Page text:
Forced Labour Indicator – Part One

Malaysia is currently under scrutiny over numerous allegations of human trafficking and forced labour in the country’s main industries. The allegations span from the trafficking of illegal immigrants to unfavourable working conditions

Image for illustration purposes only

Serious issues of forced labour and human trafficking in Malaysia reached global news when the United States imposed import bans on six Malaysian companies over allegations of forced labour recently. The more apparent news was when Dyson cut ties with ATA IMS (ATAI.KL), which makes parts for its vacuum cleaners and air purifiers, following a 6 months audit of the Malaysian company’s labour practices. The indicators of forced labour were based on the standards set out by the International Labour Organisation (ILO).

In the previous article, I shared that the Malaysian Government responded to the allegations by taking a stance with the introduction of the National Action Plan on Forced Labour (NAPFL), a goal-driven and strategic five years initiative to reduce (and ultimately eradicate) forced labour in the country. This has prompted employers in the country to be more attentive and alert of their existing employment conditions, especially with migrant workers.

It is important for employers to understand the definition and elements of forced labour to avoid confusion with non-compliance to labour regulations.

In these two (2) parts articles, we are going to discuss the meaning of forced labour and the key eleven (11) indicators (red flags) of forced labour[1].


The ILO defined forced labour under Article (2) of the Forced Labour Convention 1930 (No. 29) as “all work or service which is exacted from any person under the menace of any penalty and for which the said person has not offered himself voluntarily.

Based on the above definition, forced labour occurs when a situation involves involuntariness to provide service and threats/penalties imposed towards the individual.

For example; individual A was deceived to work as a cleaner in Malaysia when he was promised an engineering position by his agent. Individual A is not allowed to travel freely and his employer imposes a fine if he wants to take annual leave.

An employer may only be guilty of an offence under non-compliance to the labour regulation if involuntariness and menace to penalty are not present together in the labour violation.

Key Indicators

  • Abuse of vulnerability

It is when an employer takes advantage of a worker’s vulnerable position, for example, to impose excessive working hours or to withhold wages that a forced labour situation may arise. Forced labour is also more likely in cases of multiple dependencies on the employer, such as when the worker depends on the employer not only for his or her job but also for housing, food, and for work for his or her relatives.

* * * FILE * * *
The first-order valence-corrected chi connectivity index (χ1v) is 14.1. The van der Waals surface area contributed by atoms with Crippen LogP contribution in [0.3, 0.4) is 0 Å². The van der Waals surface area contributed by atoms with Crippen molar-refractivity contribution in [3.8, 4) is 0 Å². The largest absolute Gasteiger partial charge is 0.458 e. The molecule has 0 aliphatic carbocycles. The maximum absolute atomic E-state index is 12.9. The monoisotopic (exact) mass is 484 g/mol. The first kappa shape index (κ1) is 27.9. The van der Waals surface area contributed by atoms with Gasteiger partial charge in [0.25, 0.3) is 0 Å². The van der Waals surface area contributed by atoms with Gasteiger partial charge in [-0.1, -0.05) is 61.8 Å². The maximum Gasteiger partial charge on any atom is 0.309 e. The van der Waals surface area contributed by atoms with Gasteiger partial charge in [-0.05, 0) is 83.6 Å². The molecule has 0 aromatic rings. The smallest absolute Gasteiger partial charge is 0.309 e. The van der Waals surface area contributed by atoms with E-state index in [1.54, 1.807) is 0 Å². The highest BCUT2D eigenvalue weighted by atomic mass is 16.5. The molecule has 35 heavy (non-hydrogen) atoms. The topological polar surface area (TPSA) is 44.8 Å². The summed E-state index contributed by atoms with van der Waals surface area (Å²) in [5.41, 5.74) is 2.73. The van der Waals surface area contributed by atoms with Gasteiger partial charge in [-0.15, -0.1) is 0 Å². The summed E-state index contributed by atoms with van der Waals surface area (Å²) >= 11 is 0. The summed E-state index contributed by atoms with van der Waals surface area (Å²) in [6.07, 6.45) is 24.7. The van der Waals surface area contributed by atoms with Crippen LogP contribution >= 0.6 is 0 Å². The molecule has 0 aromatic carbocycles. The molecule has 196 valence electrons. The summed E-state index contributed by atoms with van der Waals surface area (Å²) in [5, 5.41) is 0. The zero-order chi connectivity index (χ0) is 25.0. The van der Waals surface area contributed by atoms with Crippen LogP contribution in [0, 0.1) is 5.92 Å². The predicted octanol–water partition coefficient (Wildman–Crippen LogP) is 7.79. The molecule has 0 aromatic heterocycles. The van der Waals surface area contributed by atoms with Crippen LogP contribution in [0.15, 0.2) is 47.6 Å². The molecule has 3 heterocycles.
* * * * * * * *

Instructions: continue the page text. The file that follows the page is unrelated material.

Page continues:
• Deception

Deception relates to the failure to deliver what has been promised to the worker, either verbally or in writing. Victims of forced labour are often recruited with promises of decent, well-paid jobs. But once they begin working, the promised conditions of work do not materialise, and workers find themselves trapped in abusive conditions without the ability to escape.

It is vital to materialise the contractual terms provided in the employment contract and to conduct due diligence to ensure that the employees were not given false promises by their agents before finalising their employment.

  • Restriction of movement

Forced labourers may be locked up and guarded to prevent them from escaping, at work, or while being transported. If workers are not free to enter and exit the work premises, subject to certain restrictions which are considered reasonable, this represents a strong indicator of forced labour.

Restriction of movement would also include the prohibition of returning to the home country or home town when requested by the employees, and refusal to allow annual leaves.

  • Isolation

Victims of forced labour are often isolated in remote locations and denied contact with the outside world. Workers may not know where they are, the worksite may be far from habitation and there may be no means of transportation available. But equally, workers may be isolated even within populated areas, by being kept behind closed doors or having their mobile phones or other means of communication confiscated.

  • Intimidation and threats

Victims of forced labour may suffer intimidation and threats when they complain about their conditions or wish to quit their jobs. In addition to threats of physical violence, other common threats used against workers include denunciation to the immigration authorities, loss of wages or access to housing or land, sacking of family members, further worsening of working conditions or withdrawal of “privileges” such as the right to leave the workplace.

This would also trigger the provisions under the Penal Code, which amounts to criminal offence and may be prosecuted under the criminal law if found guilty.

*The remaining six (6) indicators will be discussed in part 2 of this article in the next issue….


[1] 11 – Indicators of Forced Labour by Special Action Programme to Combat Forced Labour (ILO)